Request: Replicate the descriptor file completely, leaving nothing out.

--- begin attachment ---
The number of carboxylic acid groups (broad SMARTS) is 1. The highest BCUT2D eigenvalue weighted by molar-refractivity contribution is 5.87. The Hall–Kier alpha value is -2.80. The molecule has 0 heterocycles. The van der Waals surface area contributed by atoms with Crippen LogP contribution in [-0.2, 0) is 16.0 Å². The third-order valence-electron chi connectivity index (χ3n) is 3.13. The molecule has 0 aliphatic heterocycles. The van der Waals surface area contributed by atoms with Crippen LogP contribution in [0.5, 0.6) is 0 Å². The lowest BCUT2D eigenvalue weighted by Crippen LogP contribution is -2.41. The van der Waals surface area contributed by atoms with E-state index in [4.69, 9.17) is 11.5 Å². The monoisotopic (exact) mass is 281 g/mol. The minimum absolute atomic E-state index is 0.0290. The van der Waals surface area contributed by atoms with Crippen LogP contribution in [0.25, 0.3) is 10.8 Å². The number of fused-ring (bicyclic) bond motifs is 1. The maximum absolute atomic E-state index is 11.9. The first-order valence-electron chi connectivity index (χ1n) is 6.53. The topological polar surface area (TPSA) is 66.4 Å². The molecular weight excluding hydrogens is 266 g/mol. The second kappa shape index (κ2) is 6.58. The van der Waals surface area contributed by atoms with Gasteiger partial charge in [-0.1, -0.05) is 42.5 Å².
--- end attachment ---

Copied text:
The number of carboxylic acid groups (broad SMARTS) is 1. The highest BCUT2D eigenvalue weighted by molar-refractivity contribution is 5.87. The Hall–Kier alpha value is -2.80. The molecule has 0 heterocycles. The van der Waals surface area contributed by atoms with Crippen LogP contribution in [-0.2, 0) is 16.0 Å². The third-order valence-electron chi connectivity index (χ3n) is 3.13. The molecule has 0 aliphatic heterocycles. The van der Waals surface area contributed by atoms with Crippen LogP contribution in [0.5, 0.6) is 0 Å². The lowest BCUT2D eigenvalue weighted by Crippen LogP contribution is -2.41. The van der Waals surface area contributed by atoms with E-state index in [4.69, 9.17) is 11.5 Å². The monoisotopic (exact) mass is 281 g/mol. The minimum absolute atomic E-state index is 0.0290. The van der Waals surface area contributed by atoms with Crippen LogP contribution in [0.25, 0.3) is 10.8 Å². The number of fused-ring (bicyclic) bond motifs is 1. The maximum absolute atomic E-state index is 11.9. The first-order valence-electron chi connectivity index (χ1n) is 6.53. The topological polar surface area (TPSA) is 66.4 Å². The molecular weight excluding hydrogens is 266 g/mol. The second kappa shape index (κ2) is 6.58. The van der Waals surface area contributed by atoms with Gasteiger partial charge in [-0.1, -0.05) is 42.5 Å².